Monday, May 26, 2008

Memorial Day (Observed): 'Things Are Really Bad Here In the States, Aren't They?'

It is Memorial Day (Observed) today in the U.S.

If you don't already know, "Observed" is a euphemism for pulling up our national holidays by their roots and plopping them down into three-day weekends that have nothing to do with why they are supposed to be celebrated.

This one originally was called Decoration Day. It was a day of remembrance for Union soldiers who died in the Civil War. After World War I, it was expanded to include soldiers who died in any war. Nowadays it is called No Money Down and No Payments Until 2009 Day, at least down at the mall.

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As always, I've hung an American flag outside of Kiko's House this Memorial Day (Observed).

As always, I will keep the day simple.

As always, I will remember that freedom of speech is not protected by journalists like myself but by the men and women who have given their lives to defend the values that have made America great but now seem to be honored in the breach -- if at all.

As always, I will feel sadness for loved ones and friends who will not be with us this Memorial Day (Observed) because of their sacrifices, and mourn the fact that the list of the departed has grown longer in the intervening year.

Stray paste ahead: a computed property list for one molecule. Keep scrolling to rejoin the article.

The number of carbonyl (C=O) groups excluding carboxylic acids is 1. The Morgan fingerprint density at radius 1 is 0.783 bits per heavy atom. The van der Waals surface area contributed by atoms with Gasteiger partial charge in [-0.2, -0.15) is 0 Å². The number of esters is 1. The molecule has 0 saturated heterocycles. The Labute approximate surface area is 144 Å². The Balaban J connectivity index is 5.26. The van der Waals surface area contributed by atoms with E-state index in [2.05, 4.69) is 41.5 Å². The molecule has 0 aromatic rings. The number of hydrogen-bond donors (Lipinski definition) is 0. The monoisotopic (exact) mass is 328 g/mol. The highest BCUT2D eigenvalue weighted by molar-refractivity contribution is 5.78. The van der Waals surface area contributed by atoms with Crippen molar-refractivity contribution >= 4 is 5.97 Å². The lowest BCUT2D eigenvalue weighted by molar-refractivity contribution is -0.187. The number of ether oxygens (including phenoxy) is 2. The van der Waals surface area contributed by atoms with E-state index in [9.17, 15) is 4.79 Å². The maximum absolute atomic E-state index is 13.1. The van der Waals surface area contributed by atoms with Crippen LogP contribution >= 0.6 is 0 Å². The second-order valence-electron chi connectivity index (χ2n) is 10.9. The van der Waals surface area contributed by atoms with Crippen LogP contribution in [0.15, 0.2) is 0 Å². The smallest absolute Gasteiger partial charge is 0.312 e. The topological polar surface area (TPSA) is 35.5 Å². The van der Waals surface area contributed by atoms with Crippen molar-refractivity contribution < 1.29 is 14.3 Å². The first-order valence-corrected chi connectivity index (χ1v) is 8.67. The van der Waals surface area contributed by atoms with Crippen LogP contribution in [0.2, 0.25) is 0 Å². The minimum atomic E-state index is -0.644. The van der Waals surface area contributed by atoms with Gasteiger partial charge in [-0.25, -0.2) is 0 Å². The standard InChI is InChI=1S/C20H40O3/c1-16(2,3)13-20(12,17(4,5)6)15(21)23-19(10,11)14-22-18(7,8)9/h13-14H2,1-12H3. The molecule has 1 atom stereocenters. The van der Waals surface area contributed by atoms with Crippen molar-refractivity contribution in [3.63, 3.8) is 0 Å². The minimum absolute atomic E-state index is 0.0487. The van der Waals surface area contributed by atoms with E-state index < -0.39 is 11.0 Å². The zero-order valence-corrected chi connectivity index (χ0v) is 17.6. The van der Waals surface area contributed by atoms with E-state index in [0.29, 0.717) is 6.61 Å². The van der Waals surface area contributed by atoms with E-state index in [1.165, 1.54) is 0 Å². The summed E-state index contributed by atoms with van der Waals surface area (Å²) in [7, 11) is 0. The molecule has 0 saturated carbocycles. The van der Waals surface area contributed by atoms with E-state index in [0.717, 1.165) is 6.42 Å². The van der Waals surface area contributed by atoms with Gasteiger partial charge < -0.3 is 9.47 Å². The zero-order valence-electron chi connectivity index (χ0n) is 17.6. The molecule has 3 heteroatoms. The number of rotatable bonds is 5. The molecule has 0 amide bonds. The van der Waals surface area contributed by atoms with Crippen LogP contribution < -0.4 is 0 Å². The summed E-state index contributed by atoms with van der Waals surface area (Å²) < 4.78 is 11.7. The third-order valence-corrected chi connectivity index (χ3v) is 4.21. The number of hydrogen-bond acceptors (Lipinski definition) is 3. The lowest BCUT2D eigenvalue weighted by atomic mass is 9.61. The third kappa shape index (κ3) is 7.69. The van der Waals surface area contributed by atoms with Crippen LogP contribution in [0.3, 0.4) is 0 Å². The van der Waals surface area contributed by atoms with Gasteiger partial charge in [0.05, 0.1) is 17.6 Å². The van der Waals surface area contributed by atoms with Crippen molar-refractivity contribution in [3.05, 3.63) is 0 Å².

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An Australian friend of a friend who lives in Hong Kong flew into New York City the other day. She exalted at its beauty and how clear the air war. It was Fleet Week and Lower Manhattan was awash in sailors and marines. But she was not fooled and after a day or so remarked, "Things are really bad here in the States, aren't they?"

Yes they are, Barbara.

This should be a golden age for America but it is anything but. I cannot recall a time in my life when so few have so much and so many are struggling. When our heart and soul -- the middle class -- is so beleaguered.

When we are incapable of a national consensus on anything beyond the shared belief that our leaders have so utterly failed us.

When we have a president so dangerously feckless that he can say with a straight face that he gave up golf in 2003 because it sent the wrong signal during the early months of the war in Iraq but has resumed playing because he has proven his solidarity with the troops.

Ah yes, American values.

-- Love and Peace, SHAUN

1 comment:

jj mollo said...

I certainly agree about the inability to develop a national consensus. I dislike the fight-club politics. That is one reason to regret Ted Kennedy's likely departure from the Senate. He was one of the last who could bridge the gap without accusing the other side of inhuman characteristics.